I once spent a little too much money on a coat at a small, struggling mall store owned and solely-staffed by a really nice Christian man. This was apparently un-Christian of me.
Dave Ramsey’s Financial Peace University has found a vibrant marketplace in churches across America. The program of responsible spending and saving that Ramsey has packaged together speaks to many of Christendom’s historic values; temperance, wisdom, and modesty, to name a few. Particularly in the wake of the financial crisis and Great Recession, FPU has been instrumental in helping many people responsibly live within their means.
Ramsey has, of course, clumsily talked his way into the Culture Wars as of late, but I don’t want to use this space to pile on his comments about the poor. Instead, I’d like to reflect on the consistency of his Financial Peace with the the notion of Christian Peace.
I too have gone through the program, which was a series of videos and homework assignments designed to systematically identify belt-tightening and investment opportunities in the student’s actual finances. I won’t spoil the details of Ramsey’s system, but I will say that it was, in an amateur’s opinion, pretty logical advice.
I was never entirely comfortable with the enterprise, however.
For one thing, there was, to me anyway, a crassness and a brashness about Ramsey’s on-stage persona that often made me squint like Clint Eastwood in an old Spaghetti Western. His beaming self-confidence, his carefully manicured “working-man’s clothes,” and his absolute faith in individualism can at times make one feel as though they are watching a particularly bad TED Talk.
These particular complaints all spring from personal preference however, and, though I find these rhetorical strategies to be an uncomfortable fit with the Christian ethics Ramsey tries to tie his product to, they are not what most unsettles me about the enterprise.
What is most disturbing about Christendom’s relationship with Financial Peace University is the extent of Dave Ramsey’s influence and the fact that his ideas are not simply taken as wise advice about personal finance, but as a broad philosophy about the nature of human communities. In short, the problem with Ramsey is not one of kind, but of degree. To live within one’s means is good. To live within one’s own isolated economic reality is not.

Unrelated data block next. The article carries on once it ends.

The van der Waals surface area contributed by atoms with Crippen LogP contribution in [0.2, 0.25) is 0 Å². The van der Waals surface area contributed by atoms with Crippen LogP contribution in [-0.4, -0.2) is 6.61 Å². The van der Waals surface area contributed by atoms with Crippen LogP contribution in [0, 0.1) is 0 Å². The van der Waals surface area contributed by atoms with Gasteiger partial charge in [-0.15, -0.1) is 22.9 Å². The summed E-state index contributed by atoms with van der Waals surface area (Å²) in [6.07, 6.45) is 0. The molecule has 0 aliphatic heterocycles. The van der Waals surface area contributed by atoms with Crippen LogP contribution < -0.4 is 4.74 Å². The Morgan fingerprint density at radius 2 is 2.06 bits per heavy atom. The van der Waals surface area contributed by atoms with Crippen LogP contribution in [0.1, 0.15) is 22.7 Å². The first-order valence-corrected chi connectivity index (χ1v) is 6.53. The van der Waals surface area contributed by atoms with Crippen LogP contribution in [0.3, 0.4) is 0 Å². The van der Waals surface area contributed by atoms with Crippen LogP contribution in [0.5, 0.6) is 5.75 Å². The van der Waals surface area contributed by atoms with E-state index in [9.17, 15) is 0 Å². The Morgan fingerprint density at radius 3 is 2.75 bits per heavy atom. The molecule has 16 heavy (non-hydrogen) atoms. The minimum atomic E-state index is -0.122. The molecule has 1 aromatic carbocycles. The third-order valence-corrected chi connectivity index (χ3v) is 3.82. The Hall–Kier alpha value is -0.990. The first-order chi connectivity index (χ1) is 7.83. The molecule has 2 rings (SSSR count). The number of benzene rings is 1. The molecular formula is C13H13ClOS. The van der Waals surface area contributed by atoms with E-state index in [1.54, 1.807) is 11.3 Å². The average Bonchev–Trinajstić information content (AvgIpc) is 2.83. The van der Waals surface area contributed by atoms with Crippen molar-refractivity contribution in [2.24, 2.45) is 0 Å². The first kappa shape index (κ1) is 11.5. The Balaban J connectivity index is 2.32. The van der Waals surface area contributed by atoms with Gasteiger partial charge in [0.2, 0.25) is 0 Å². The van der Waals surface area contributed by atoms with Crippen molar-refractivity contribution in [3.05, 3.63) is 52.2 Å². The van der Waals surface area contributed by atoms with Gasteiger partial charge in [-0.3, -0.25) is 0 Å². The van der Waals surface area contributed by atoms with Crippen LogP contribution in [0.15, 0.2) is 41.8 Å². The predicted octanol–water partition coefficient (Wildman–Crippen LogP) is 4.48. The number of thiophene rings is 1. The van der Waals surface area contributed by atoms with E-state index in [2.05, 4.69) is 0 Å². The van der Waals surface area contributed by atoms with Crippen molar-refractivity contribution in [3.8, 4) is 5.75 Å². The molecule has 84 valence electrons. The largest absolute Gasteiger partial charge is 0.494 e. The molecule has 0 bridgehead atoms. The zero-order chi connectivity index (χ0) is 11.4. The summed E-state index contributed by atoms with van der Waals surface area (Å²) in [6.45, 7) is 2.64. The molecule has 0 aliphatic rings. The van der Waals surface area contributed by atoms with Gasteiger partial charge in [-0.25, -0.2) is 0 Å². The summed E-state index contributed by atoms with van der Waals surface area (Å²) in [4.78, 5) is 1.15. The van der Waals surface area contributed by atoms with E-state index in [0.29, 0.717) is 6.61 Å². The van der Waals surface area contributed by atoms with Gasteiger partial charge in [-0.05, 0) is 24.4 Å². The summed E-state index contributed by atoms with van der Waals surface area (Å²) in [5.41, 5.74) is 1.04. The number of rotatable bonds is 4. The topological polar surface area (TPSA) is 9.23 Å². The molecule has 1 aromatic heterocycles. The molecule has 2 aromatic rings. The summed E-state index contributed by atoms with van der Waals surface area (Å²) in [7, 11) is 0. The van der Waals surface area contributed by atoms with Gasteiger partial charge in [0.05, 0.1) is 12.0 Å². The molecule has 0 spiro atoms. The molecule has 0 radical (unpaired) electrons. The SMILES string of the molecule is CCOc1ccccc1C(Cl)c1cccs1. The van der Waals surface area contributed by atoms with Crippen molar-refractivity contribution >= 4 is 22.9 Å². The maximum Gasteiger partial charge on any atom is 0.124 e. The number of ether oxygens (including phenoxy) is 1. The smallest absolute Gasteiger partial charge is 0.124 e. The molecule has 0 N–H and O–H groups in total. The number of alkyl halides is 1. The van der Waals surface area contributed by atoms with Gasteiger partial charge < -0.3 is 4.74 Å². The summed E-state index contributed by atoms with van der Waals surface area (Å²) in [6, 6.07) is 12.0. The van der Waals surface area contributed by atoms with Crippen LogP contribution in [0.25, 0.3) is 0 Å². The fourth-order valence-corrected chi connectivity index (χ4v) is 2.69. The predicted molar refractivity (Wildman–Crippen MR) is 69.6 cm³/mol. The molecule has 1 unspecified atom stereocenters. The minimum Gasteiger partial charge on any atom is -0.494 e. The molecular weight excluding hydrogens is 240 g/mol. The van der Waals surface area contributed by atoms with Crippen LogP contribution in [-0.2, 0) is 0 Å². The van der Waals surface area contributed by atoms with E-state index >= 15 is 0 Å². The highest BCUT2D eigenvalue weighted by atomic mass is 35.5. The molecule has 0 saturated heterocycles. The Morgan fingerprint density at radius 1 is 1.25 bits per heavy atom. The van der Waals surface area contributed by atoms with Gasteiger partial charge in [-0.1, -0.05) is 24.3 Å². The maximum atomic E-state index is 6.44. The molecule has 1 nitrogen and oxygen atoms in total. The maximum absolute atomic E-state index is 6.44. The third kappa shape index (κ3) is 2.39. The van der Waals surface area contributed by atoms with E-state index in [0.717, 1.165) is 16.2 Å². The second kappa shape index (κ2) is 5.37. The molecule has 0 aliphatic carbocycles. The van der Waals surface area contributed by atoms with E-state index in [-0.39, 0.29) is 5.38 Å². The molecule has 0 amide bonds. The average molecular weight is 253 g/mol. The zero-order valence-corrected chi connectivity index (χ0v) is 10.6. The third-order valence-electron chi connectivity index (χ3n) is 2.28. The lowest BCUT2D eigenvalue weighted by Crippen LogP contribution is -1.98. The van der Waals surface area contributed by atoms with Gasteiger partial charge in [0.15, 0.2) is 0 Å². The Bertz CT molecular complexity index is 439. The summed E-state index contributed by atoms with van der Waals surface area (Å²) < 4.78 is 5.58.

Without giving away any of his specific financial success secrets, I came away from Dave Ramsey’s sales pitch with an overall sense that the responsible person will seek to take such command of his or her own finances as to completely withdraw from any shared economic relationship with others. In the Ramsey-verse, all debt is evil, while goodness is found in the individual consumer prying the lowest price from a retailer, no matter the social cost.
This is not simply advice, it is philosophy, and it is a socially dangerous one. It is not dangerous because it favors the Wal-Marts of the world over local businesses (though it certainly does). No, the danger of Ramsey’s philosophy lies in its lack of imagination about what human beings are. It reduces each of us to isolated economic functionaries whose value is primarily measured by purchasing power and accumulated liquid wealth.
What this philosophy undercooks is the fact that humans need other humans. In fact, part of what makes us human is our dependence upon relationships with one another. Those relationships are social, sexual, and even economic.
Many of the Bible verses we’ve committed to memory – “Do unto others” etc… – emphasize the need to de-centralize self-interest in Christian community. Not many people in Christendom would seriously advocate self-centeredness as an ethical standard in friendships or romantic relationships, yet our wholesale adoption of Ramsey’s product (and I keep emphasizing this basic fact of the enterprise’s nature) basically advocates centralizing the self in our economic relationships. This puzzles me.
People will surely argue that I am ignoring moments when the product mentions the ethics of community, and certainly I remember a few obligatory nods to things like giving to charity and so on. And sure, I suppose that if an individual becomes rich, they can conceivably give away more money.
This is theoretically plausible, but in the context of FPU’s overall emphasis on self-empowerment, even this act of giving is itself one of power, not of the powerlessness that is the emphasis of the Christian Gospel.
Save your money and spend it wisely.
Give your life away to others recklessly.
I leave it to the reader to reconcile those two philosophies.